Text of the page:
Harrisandbaker.com – Hypertension is the medical understanding of high blood pressure. This condition can cause various kinds of life-threatening health complications if left unchecked. In fact, this disorder can lead to an increased risk of heart disease, stroke, and death.
The term blood pressure itself can be described as the force of circulating blood against the walls of the body’s arteries which are the main blood vessels. The amount of pressure that occurs depends on the resistance of the blood vessels and how intense the heart is to work.
A person can experience high blood pressure when more blood is pumped by the heart and due to the narrowing of the blood vessels in the arteries. Hypertension can be known by routine checks on blood pressure. It is recommended to be done annually by all adults.
Blood pressure readings are taken in millimeters of mercury (mmHg). The results of the examination will be divided into two numbers, namely:
The first number or systolic represents the pressure in the blood vessels when the heart contracts or beats.
The second or diastolic number represents the pressure in the blood vessels when the heart rests between beats.
A person can be said to have hypertension if the systolic blood pressure number from two consecutive measurements shows a result that is greater than 140 mmHg, and/or the diastolic blood pressure number shows a result that is greater than 90 mmHg.
Causes of Hypertension
Hypertension is divided into two types, namely primary and secondary hypertension. The following is an explanation of the causes of this hypertension:
1. Primary Hypertension
Often, the cause of hypertension in most adults cannot be identified. Primary hypertension tends to develop gradually over years and eventually get worse if left untreated.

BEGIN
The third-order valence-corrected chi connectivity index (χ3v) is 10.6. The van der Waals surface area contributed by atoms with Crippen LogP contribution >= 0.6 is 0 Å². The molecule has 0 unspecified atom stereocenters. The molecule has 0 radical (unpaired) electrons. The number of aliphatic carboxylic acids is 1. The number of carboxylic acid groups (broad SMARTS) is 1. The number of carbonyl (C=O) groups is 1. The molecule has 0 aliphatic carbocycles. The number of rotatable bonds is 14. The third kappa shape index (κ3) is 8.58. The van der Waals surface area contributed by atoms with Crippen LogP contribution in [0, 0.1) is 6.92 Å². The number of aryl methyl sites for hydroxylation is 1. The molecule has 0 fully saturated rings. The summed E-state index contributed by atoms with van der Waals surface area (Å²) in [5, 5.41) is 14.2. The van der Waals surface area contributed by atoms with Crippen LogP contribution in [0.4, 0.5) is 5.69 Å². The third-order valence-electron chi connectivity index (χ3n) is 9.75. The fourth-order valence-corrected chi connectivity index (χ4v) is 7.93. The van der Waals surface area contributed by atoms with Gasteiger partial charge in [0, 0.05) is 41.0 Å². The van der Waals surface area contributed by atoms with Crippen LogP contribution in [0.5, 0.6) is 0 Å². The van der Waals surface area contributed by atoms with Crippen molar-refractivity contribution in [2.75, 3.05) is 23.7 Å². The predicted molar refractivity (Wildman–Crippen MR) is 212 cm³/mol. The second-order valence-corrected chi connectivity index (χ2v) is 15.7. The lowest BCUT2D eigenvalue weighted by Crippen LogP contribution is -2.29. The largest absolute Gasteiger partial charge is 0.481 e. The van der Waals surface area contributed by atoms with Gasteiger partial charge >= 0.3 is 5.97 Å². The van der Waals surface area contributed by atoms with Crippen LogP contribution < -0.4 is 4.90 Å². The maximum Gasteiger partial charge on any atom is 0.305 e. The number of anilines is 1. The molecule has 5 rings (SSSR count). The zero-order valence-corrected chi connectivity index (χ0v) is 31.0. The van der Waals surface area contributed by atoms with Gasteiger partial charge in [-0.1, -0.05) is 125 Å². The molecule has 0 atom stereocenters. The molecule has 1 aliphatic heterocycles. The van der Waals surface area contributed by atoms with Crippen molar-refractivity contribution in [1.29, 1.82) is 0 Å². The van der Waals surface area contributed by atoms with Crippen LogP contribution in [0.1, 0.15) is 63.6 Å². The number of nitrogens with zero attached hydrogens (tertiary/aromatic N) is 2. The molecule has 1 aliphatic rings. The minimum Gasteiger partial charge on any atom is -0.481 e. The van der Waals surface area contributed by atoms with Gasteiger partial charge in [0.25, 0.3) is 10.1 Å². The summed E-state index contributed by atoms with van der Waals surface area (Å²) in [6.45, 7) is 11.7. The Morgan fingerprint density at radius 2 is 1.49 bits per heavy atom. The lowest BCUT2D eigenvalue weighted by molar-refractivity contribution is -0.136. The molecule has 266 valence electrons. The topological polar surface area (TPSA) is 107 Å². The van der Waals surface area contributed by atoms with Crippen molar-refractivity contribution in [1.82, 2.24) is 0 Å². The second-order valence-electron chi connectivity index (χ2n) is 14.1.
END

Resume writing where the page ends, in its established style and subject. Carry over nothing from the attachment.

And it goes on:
2. Secondary Hypertension
Some people have high blood pressure due to an underlying health condition. This type of hypertension tends to occur suddenly and causes higher blood pressure than primary hypertension.
Various conditions can cause secondary hypertension, including:
Obstructive sleep apnea (OSA).
Adrenal gland tumor.
Congenital defects in blood vessels.
Medications, such as birth control pills, cold medicines, decongestants, over-the-counter painkillers.
Hypertension Risk Factors
Indeed, the risk factors for experiencing hypertension are directly proportional to age. Someone who is older has a greater chance of experiencing hypertension. Several other risk factors that can increase the occurrence of hypertension are:
Have over 65 years of age.
Often consume excessively high-salt foods.
Are overweight or obese.
There is a family history of the same medical condition.
Less consumption of fruits and vegetables.
Not physically active or rarely exercise.
Consuming too many foods or drinks that contain caffeine.
Have a smoking habit.
Many consume alcoholic beverages.
stress. High stress levels can temporarily increase blood pressure.
Have certain chronic conditions, such as kidney disease, diabetes, or sleep apnea.
It should also be understood that sometimes pregnancy can also cause high blood pressure. In addition, this disorder can also occur in children which is usually caused by problems with the kidneys or heart. The influence of a bad lifestyle also exacerbates this problem.
However, you can reduce or even prevent the risk of hypertension by changing your lifestyle to be healthier and adjusting your diet regularly. Make sure to meet your body’s nutritional intake to stay healthy, consume water every day, and exercise regularly.
Complete with taking supplements or vitamins to keep the body healthy. Don’t forget to check information about health at https://harrisandbaker.com/. Come on, check it now!